The Selecter's Access All Areas
documents the band's August 13, 1980 fantastic performance at Nottingham's Theatre Royale (with The Swinging Cats
as openers, though they do not appear on the DVD or CD), which had been videotaped for ITV's "Rockstage" TV series
. Of particular note, it was a transitional time for the band, even though they had just returned from a largely successful, if not exhausting, tour of the USA and Canada that April, which included a week of sold-out shows at the Whiskey A Go Go in LA, a gig at NYC's Hurrah's
attended by a dancing Mick Jagger, and radio support from Rodney Bingenheimer at at KROQ
and college radio stations across the land. However, according to Pauline Black's autobiography "Black by Design,"
they also experienced a shocking amount of racism in the South--such as being refused service at truck stop diners and threatened with great bodily harm when they stopped for a picture in front of the "Dallas" TV show's Southfork Ranch--and their songs were hardly played on commercial radio, which in 1980 was still largely divided between black and white audiences and black and white radio stations--"musical apartheid," she called it.
The Selecter had just departed 2 Tone Records in July (essentially, over disagreements concerning the future direction of the label that they co-managed with The Specials, and how out of control the whole 2 Tone craze had become--the massive amount of bootleg 2 Tone and cluelessly misspelled "Selector" merchandise was a particularly sore point)--and, also that July, had recorded their first single for their own intentionally unnamed Chrysalis imprint: "The Whisper" b/w The Ethiopians' "Train to Skaville"
(sadly "The Whisper"
was the last time the band hit the UK charts--at #36 in August of 1980
). Sporting only the band's logo and a large question mark, the "Train to Skaville" 12"
included a version of "Street Feeling" produced by Roger Lomas, recorded during the session that had yielded the "On My Radio" and "Too Much Pressure" singles; "Street Feeling" had ended up being re-recorded for The Selecter's debut album with another producer, but Neol Davies, according to this CD's liner notes, was never satisfied with that version and was pleased to see its release here. And plans were in place to enter the studio again in late August with Roger Lomas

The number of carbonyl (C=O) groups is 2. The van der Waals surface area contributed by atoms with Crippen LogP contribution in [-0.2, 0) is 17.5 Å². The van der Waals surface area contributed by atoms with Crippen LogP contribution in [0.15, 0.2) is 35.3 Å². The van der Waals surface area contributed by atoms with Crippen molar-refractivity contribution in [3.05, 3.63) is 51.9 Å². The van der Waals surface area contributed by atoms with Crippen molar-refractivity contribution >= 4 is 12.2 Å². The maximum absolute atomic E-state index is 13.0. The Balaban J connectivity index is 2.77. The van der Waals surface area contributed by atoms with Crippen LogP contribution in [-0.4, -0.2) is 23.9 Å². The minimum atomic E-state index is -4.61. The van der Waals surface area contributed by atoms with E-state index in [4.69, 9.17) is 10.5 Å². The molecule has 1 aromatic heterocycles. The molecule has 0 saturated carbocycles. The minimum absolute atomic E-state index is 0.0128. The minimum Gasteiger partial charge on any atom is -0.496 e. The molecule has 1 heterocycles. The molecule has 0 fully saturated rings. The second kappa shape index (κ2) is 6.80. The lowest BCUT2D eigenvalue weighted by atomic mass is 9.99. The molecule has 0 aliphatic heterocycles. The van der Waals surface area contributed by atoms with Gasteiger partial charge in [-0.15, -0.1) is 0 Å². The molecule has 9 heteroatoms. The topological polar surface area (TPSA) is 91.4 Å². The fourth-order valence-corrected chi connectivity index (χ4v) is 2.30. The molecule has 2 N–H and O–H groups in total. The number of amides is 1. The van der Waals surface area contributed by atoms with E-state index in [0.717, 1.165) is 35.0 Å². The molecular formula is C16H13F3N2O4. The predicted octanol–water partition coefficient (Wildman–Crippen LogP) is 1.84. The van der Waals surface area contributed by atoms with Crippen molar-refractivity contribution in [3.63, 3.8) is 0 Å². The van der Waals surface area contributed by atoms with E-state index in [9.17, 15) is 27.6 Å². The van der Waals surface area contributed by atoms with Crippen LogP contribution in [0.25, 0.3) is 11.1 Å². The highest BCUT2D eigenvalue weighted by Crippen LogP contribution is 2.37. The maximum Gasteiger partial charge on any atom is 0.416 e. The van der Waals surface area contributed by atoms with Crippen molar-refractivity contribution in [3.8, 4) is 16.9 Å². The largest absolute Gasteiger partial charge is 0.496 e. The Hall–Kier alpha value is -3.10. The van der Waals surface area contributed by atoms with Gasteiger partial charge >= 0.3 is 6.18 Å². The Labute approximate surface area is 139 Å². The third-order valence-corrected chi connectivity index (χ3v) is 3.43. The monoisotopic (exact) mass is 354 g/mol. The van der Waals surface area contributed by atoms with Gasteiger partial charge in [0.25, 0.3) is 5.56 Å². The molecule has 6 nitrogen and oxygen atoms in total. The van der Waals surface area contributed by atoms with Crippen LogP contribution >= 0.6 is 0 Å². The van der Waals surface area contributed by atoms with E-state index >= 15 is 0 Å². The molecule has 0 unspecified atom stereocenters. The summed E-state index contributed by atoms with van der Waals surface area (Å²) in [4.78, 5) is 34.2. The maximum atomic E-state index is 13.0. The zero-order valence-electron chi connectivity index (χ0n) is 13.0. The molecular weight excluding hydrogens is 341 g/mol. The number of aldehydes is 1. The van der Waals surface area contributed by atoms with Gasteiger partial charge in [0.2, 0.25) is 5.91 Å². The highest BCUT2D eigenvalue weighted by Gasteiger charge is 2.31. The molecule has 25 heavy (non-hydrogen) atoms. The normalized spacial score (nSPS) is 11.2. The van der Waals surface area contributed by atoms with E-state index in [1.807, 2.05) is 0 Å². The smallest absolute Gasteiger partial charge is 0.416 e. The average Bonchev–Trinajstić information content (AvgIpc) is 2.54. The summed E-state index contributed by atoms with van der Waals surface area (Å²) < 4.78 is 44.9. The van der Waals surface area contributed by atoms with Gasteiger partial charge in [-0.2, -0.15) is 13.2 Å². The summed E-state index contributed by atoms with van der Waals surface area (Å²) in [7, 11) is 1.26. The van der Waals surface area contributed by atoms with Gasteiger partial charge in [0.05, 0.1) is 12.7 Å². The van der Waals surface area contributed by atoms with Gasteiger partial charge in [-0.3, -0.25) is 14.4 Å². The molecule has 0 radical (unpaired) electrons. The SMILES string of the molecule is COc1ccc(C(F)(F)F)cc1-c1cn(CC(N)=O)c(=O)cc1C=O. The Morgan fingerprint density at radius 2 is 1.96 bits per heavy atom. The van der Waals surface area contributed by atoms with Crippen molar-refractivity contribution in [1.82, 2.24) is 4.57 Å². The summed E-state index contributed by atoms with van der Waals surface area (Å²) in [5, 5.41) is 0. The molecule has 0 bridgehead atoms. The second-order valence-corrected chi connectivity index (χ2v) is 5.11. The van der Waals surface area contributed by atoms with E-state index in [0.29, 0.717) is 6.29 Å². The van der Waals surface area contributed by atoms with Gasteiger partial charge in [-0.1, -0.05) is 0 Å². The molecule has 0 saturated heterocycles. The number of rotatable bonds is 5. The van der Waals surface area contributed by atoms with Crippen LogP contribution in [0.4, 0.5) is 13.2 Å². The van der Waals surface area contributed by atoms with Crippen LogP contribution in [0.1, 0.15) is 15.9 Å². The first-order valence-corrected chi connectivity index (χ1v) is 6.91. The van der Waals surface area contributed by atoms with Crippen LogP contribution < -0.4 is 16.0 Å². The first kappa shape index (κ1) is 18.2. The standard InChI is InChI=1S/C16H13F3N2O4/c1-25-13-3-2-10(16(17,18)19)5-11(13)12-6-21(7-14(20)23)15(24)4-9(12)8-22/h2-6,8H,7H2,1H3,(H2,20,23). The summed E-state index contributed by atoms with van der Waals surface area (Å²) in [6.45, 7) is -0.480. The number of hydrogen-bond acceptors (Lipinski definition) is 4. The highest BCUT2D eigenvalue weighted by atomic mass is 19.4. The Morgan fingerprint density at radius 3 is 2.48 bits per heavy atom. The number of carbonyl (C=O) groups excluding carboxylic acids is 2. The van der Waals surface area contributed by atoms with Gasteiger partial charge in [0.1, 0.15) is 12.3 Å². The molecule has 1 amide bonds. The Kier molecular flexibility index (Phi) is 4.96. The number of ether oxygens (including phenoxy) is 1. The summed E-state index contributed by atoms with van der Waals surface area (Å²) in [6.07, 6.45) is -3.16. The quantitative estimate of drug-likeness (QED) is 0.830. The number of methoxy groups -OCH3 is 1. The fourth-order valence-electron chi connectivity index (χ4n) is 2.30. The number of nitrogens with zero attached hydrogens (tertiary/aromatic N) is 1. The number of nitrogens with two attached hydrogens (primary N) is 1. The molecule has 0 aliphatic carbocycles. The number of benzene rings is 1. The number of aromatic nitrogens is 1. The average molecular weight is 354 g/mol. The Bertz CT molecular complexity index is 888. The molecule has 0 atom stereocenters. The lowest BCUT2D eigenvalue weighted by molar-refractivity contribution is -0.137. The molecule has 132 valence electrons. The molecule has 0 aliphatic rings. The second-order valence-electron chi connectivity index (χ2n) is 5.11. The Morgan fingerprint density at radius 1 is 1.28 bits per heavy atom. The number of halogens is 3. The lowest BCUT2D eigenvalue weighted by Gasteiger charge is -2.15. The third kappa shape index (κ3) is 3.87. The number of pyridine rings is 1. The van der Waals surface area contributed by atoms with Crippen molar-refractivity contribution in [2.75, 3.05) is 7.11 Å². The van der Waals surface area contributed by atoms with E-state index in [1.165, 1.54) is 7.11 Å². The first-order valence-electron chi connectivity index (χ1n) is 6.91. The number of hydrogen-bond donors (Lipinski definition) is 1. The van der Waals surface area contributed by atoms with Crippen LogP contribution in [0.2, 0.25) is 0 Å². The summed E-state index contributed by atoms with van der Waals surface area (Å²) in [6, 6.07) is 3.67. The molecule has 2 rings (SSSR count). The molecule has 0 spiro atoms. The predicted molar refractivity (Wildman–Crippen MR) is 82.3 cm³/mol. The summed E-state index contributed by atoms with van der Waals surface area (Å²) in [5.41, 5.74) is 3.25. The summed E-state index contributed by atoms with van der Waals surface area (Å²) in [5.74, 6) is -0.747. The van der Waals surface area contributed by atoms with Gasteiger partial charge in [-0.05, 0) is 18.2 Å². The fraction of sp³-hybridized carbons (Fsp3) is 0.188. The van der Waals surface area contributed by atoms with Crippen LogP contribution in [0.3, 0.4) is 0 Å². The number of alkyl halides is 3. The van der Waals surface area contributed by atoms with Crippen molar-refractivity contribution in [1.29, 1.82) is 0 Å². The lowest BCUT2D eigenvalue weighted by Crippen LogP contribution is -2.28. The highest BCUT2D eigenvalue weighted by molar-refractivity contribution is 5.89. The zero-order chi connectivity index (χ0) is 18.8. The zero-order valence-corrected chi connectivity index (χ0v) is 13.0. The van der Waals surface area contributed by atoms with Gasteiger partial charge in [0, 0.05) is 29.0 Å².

to begin recording what would be their incredible second album, Celebrate the Bullet.
|A still from the "Access All Areas" DVD.|
But as various members of The Selecter were putting their final touches on their new songs for Celebrate
(Davies wrote five of the tracks, Black composed three, Compton Amanor penned two, and Gaps Hendrickson one), they were scheduled to perform live at Nottingham's Theatre Royale for "Rockstage" before what appears to be an electrified and sold-out crowd. While the audio recording of this performance could have been more robust (and it's a shame that it's not better, since The Selecter are so good here), the film of their show--shot using multiple cameras all over the stage--is an essential document of the 2 Tone-era
(the only other opportunity I've had to witness the original version of The Selecter live is via their disjointed Dance Craze
clips). Clearly, The Selecter were in peak condition at this point in their career (which makes what was soon to transpire all the more tragic). Their intense, sweat-drenched, high-energy performance--the whole band is dancing throughout the entire set--is an awesome thing to behold, even 35 years on. This is one hell of a concert film (and it must have been amazing to have seen it live; at points, the camera pans across the audience on the floor and then up to the theater's three balconies--everyone in the crowd is dancing like mad)!
|The poster for The Selecter's Theatre Royale gig.|
Their set list draws upon the familiar and terrific material from Too Much Pressure
and "The Whisper" single, but there are some thrilling, standout renditions here, including "Street Feeling," "Black and Blue," "On My Radio," "They Make Me Mad," and Gaps' brilliant showcase, "Too Much Pressure" (which captures their staged, but seemingly real fighting that I've only read about until now--it's kind of shocking to see him grab keyboardist Desmond Brown by the neck and shake him!). For their last song--their revved up version of "Train to Skaville"--Pauline invites some of the crowd up to dance on stage with the band and about 15 kids (and I mean kids--one looks about 10 years-old; the rest barely teenagers; and since The Selecter were primarily a black band, there are a good number of black kids dancing on stage and in the audience) take her up on the offer. It's amazing to see how sharply dressed they are, too--either in tonic suits or Harrington jackets and Fred Perry shirts (the mod-ish 10 year-old kid is in a fishtail parka)! American ska fans at all the shows I've been to since the 80s have never looked this good; we're perfect slobs compared to the youth of 2 Tone!
Barely a week and a half after the "Rockstage" taping, both Desmond Brown (keys) and Charley Anderson (bass) were out of The Selecter (Desmond had quit, Charley was asked to leave--both had insisted that The Selecter head deeper into reggae territory--and they then formed the short-lived, but compelling, The People
). So, The Selecter's Access All Areas
is a fairly significant release in terms of the history of the band, as it is the last live recording of the original Selecter line-up and, as far as I can tell, has never been previously issued!
The Selecter's episode of "Rockstage" was broadcast in 1981, after the release of Celebrate the Bullet
(and its unwarranted crash and burn) and, as we know, didn't help revive the band's fortunes, though it certainly should have. In the annals of 2 Tone
, The Specials have always overshadowed The Selecter, though The Selecter's Access All Areas
is further proof of how brilliant they were and how unfair history can be...
Post a Comment